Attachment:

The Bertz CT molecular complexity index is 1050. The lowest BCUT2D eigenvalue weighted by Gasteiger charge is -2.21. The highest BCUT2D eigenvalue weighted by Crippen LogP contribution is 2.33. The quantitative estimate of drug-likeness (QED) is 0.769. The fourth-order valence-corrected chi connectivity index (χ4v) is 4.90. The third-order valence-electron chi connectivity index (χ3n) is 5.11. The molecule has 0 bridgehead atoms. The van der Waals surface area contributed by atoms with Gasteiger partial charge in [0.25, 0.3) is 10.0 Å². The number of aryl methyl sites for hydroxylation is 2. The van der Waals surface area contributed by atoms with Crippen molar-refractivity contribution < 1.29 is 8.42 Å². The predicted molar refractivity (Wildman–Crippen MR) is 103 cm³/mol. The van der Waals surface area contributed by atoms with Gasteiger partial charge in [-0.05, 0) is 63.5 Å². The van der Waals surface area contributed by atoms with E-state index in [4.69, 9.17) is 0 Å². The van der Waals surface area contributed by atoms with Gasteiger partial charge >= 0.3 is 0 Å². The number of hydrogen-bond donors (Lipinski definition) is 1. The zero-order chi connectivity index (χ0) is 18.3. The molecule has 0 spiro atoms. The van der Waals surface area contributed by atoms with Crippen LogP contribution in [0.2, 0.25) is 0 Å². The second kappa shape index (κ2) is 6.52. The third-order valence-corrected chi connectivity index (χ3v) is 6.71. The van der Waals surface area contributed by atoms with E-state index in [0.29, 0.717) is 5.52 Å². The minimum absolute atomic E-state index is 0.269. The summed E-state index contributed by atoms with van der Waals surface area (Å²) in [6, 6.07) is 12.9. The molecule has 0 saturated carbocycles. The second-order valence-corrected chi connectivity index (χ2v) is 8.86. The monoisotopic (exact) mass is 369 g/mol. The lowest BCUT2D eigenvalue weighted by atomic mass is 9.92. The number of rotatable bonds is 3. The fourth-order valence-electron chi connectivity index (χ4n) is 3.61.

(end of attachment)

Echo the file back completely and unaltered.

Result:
The Bertz CT molecular complexity index is 1050. The lowest BCUT2D eigenvalue weighted by Gasteiger charge is -2.21. The highest BCUT2D eigenvalue weighted by Crippen LogP contribution is 2.33. The quantitative estimate of drug-likeness (QED) is 0.769. The fourth-order valence-corrected chi connectivity index (χ4v) is 4.90. The third-order valence-electron chi connectivity index (χ3n) is 5.11. The molecule has 0 bridgehead atoms. The van der Waals surface area contributed by atoms with Gasteiger partial charge in [0.25, 0.3) is 10.0 Å². The number of aryl methyl sites for hydroxylation is 2. The van der Waals surface area contributed by atoms with Crippen molar-refractivity contribution < 1.29 is 8.42 Å². The predicted molar refractivity (Wildman–Crippen MR) is 103 cm³/mol. The van der Waals surface area contributed by atoms with Gasteiger partial charge in [-0.05, 0) is 63.5 Å². The van der Waals surface area contributed by atoms with E-state index in [4.69, 9.17) is 0 Å². The van der Waals surface area contributed by atoms with Gasteiger partial charge >= 0.3 is 0 Å². The number of hydrogen-bond donors (Lipinski definition) is 1. The zero-order chi connectivity index (χ0) is 18.3. The molecule has 0 spiro atoms. The van der Waals surface area contributed by atoms with Crippen LogP contribution in [0.2, 0.25) is 0 Å². The second kappa shape index (κ2) is 6.52. The third-order valence-corrected chi connectivity index (χ3v) is 6.71. The van der Waals surface area contributed by atoms with E-state index in [0.29, 0.717) is 5.52 Å². The minimum absolute atomic E-state index is 0.269. The summed E-state index contributed by atoms with van der Waals surface area (Å²) in [6, 6.07) is 12.9. The molecule has 0 saturated carbocycles. The second-order valence-corrected chi connectivity index (χ2v) is 8.86. The monoisotopic (exact) mass is 369 g/mol. The lowest BCUT2D eigenvalue weighted by atomic mass is 9.92. The number of rotatable bonds is 3. The fourth-order valence-electron chi connectivity index (χ4n) is 3.61.